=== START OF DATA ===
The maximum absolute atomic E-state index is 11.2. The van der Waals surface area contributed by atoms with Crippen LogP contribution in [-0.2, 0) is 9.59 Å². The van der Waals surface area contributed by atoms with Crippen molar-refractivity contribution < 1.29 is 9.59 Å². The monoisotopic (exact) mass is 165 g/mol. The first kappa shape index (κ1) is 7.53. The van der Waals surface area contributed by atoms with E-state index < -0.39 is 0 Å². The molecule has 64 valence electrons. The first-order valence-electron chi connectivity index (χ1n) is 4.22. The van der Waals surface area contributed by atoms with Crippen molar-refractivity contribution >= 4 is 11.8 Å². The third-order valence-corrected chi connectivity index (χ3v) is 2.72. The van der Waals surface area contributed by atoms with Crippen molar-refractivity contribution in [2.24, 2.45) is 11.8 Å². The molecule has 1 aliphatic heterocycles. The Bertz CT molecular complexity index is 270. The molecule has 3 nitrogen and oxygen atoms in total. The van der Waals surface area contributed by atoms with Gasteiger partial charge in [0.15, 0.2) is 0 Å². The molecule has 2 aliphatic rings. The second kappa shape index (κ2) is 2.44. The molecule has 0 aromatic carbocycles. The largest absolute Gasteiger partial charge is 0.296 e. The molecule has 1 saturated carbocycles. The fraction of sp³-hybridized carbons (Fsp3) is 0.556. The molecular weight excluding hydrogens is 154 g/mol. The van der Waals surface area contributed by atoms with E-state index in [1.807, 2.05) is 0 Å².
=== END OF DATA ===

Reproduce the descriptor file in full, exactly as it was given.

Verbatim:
The maximum absolute atomic E-state index is 11.2. The van der Waals surface area contributed by atoms with Crippen LogP contribution in [-0.2, 0) is 9.59 Å². The van der Waals surface area contributed by atoms with Crippen molar-refractivity contribution < 1.29 is 9.59 Å². The monoisotopic (exact) mass is 165 g/mol. The first kappa shape index (κ1) is 7.53. The van der Waals surface area contributed by atoms with E-state index < -0.39 is 0 Å². The molecule has 64 valence electrons. The first-order valence-electron chi connectivity index (χ1n) is 4.22. The van der Waals surface area contributed by atoms with Crippen molar-refractivity contribution >= 4 is 11.8 Å². The third-order valence-corrected chi connectivity index (χ3v) is 2.72. The van der Waals surface area contributed by atoms with Crippen molar-refractivity contribution in [2.24, 2.45) is 11.8 Å². The molecule has 1 aliphatic heterocycles. The Bertz CT molecular complexity index is 270. The molecule has 3 nitrogen and oxygen atoms in total. The van der Waals surface area contributed by atoms with Gasteiger partial charge in [0.15, 0.2) is 0 Å². The molecule has 2 aliphatic rings. The second kappa shape index (κ2) is 2.44. The molecule has 0 aromatic carbocycles. The largest absolute Gasteiger partial charge is 0.296 e. The molecule has 1 saturated carbocycles. The fraction of sp³-hybridized carbons (Fsp3) is 0.556. The molecular weight excluding hydrogens is 154 g/mol. The van der Waals surface area contributed by atoms with E-state index in [1.807, 2.05) is 0 Å².